CINCINNATI -- It was more of the same during Tuesday's transportation committee meeting, as council members once again grilled a representative from the company that provided the streetcar's troubled ticket vending machines.
Satisfactory answers were in short supply, multiple committee members agreed.
"This is very simple technology," a frustrated Councilmember Chris Seelbach told Genfare, Inc. President Darren Dixon during Tuesday's hearing. "The fact that you're still contracted by the city, to me, is insane."
Seelbach's frustration comes from the nearly 20 streetcar ticket vending machines Genfare sold to the city, which have proven problematic since the streetcar's launch more than a year ago. Complications with ticket issuing, credit card transactions and other mechanical problems have presented an obstacle the new transit system has struggled to overcome.
Seelbach's not alone. Committee members P.G. Sittenfeld and Kevin Flynn, along with committee chair Amy Murray, all vocalized concern over the city and transit authority's mutual agreement with Genfare to provide and maintain the faulty ticket vending machines.
"These are very complicated machines," Flynn said, reiterating a point he made during a September committee meeting. "They don't need to be."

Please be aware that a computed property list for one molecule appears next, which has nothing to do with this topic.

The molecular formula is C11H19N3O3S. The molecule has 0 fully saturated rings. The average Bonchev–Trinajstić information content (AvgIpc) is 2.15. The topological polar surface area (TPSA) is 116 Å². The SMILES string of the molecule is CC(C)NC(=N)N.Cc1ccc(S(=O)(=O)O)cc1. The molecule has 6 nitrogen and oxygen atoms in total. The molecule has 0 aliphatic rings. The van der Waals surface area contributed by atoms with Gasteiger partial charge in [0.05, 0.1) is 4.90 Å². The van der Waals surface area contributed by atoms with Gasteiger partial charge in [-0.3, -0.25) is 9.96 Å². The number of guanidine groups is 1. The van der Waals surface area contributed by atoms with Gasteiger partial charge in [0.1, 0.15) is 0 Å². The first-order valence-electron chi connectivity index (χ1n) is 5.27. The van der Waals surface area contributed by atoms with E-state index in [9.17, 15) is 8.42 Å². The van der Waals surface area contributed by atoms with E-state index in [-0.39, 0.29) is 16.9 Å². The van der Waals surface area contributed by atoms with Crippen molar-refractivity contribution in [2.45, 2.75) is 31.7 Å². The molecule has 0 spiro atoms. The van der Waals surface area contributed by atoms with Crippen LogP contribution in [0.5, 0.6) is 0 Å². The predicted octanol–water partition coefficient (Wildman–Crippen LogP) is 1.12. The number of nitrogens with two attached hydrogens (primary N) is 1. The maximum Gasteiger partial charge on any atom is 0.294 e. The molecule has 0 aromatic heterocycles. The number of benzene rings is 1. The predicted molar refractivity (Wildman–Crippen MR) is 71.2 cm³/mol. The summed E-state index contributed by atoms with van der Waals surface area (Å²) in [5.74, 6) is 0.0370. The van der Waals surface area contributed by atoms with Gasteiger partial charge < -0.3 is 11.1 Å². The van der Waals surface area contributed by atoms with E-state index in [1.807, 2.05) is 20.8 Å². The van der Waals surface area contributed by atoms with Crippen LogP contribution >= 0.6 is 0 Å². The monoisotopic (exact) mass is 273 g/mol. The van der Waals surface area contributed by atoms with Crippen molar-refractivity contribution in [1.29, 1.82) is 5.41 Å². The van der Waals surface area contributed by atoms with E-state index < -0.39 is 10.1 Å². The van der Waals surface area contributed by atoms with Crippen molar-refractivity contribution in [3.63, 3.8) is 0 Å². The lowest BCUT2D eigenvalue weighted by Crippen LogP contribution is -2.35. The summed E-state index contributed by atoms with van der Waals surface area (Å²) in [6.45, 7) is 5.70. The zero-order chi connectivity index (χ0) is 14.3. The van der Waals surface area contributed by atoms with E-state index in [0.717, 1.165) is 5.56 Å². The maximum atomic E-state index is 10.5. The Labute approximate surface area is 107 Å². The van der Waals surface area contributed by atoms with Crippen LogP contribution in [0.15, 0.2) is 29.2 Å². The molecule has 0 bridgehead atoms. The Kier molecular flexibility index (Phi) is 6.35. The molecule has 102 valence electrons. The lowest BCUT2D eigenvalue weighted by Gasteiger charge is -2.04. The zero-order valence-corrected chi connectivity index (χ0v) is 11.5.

It's a point he made more than once Tuesday afternoon.
Tuesday was not the first time the vendor has appeared before council. Visits last November, last spring and just last month came prior to Tuesday's hearing, but the message hasn't seemed to change much with each visit.
Dixon delivered a detailed explanation of the nature of the ticket vending machines' problems, but failed to keep committee members' attention, who were more interested in the fix rather than the details surrounding the problem.
"We're not the ones looking under the hood and inspecting the problem," Sittenfeld said Tuesday, referring to the city's reliance on SORTA and Genfare to address the issues directly.
Flynn viewed the vending machine issues as inhibiting the streetcar from generating as much fare revenue as it could. "People aren't paying (streetcar fare) not because they don't want to pay. They aren't paying because they can't pay," he said.
Murray said she's worried Cincinnati is becoming a testing ground for Genfare to test its ability to manage streetcar vending services, pointing out that the Cincinnati streetcar is on the firm's second streetcar system.
"Are we just a guinea pig?" she asked Dixon Tuesday.
Tuesday's committee meeting culminated with a reiteration of last month's meeting's conclusion, to press the city administration toward investigating grounds for default on the intergovernmental agreement, between the city and the county-wide transit authority, dictating streetcar operations.